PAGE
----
Protein folding problem solved?

Rick Venable rvenable at deimos.cber.nih.gov
Fri Jun 9 23:34:11 EST 1995


On 9 Jun 1995 11:15:57 -0400 Clifford Beall pontificated:
> In the June issue of the Johns Hopkins Alumni magazine (I only quote from
> the most authoritative scientific sources), it is claimed that the protein
> folding problem has been solved by two Hopkins researchers: Rajgopal
> Srinivasan and George Rose.  They have developed a computer program known
> as LINUS that it is claimed can predict the folding of soluble globular
> proteins.  The pictures that appear with the article are very impressive. 
> It seems like this could be a massive discovery.  Would anyone with
> knowledge of this work like to comment further?

Several researchers have made this claim over the last few years, including
Harold Scheraga, Peter Wolynes, and (as someone has already commented) Ken
Dill.  I'd call it hyperbole; in most instances these methods can attain
better success rates than classical Chou-Fasman or Garnier-Robson-Osguthorpe
sequence predictions, but that doesn't mean the problem is solved.  In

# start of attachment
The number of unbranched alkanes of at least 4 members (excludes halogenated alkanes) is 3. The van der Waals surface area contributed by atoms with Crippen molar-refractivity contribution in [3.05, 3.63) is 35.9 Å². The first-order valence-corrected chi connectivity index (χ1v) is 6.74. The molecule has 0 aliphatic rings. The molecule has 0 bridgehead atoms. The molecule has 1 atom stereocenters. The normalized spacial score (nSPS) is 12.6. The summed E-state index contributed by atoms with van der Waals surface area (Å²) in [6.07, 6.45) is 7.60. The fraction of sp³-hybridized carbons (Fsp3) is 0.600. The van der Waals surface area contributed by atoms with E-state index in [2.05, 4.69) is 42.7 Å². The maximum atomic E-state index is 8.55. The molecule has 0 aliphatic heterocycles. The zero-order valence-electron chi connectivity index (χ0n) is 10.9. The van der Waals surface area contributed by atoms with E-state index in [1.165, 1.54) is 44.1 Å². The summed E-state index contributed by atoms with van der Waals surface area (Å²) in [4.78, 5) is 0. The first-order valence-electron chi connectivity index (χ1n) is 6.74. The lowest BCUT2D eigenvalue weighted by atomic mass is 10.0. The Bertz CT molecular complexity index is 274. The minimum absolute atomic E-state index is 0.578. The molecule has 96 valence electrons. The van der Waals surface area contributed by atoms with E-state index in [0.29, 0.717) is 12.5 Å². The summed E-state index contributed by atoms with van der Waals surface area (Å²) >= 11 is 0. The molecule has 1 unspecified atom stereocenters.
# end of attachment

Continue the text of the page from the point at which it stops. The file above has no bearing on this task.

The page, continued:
general most of this kind of work is limited to structures in the Brookhaven
PDB; that represents a subset of smaller, water soluble, freely diffusing
proteins, or else minor fractions of a much larger protein (e.g. the
cytoplasmic receptor or an FAB fragment).  Given that the crystal is a
somewhat artificial environment, and the large number of proteins whose
structure has not been determined, and/or are not included in this type of
work, I would greet any such reports with a great deal of skepticism. I
would challenge anyone claiming to have "solved the protein folding problem"
to predict the structure of the HIV envelope protein gp160, or perhaps the
complete acetyl choline receptor before making any such global statements.

There are actually several promising approaches to predicting the structures
of soluble, globular proteins, including genetic algorithms and neural nets.
Dealing with this minor subset is a natural and logical starting point, but
is hardly representative of proteins in general.  It is interesting work
overall, but tends to be oversold; I'd love to see a competition with each
structure prediction group given the same set sequences chosen by an impartial
panel under controlled conditions.

--
Rick Venable                  =====\     |=|    "Eschew Obfuscation"
FDA/CBER Biophysics Lab       |____/     |=|
Bethesda, MD  U.S.A.          |   \  /   |=|  / Not an official statement \
rvenable at deimos.cber.nih.gov       \/    |=|  \  or position of the FDA.  /



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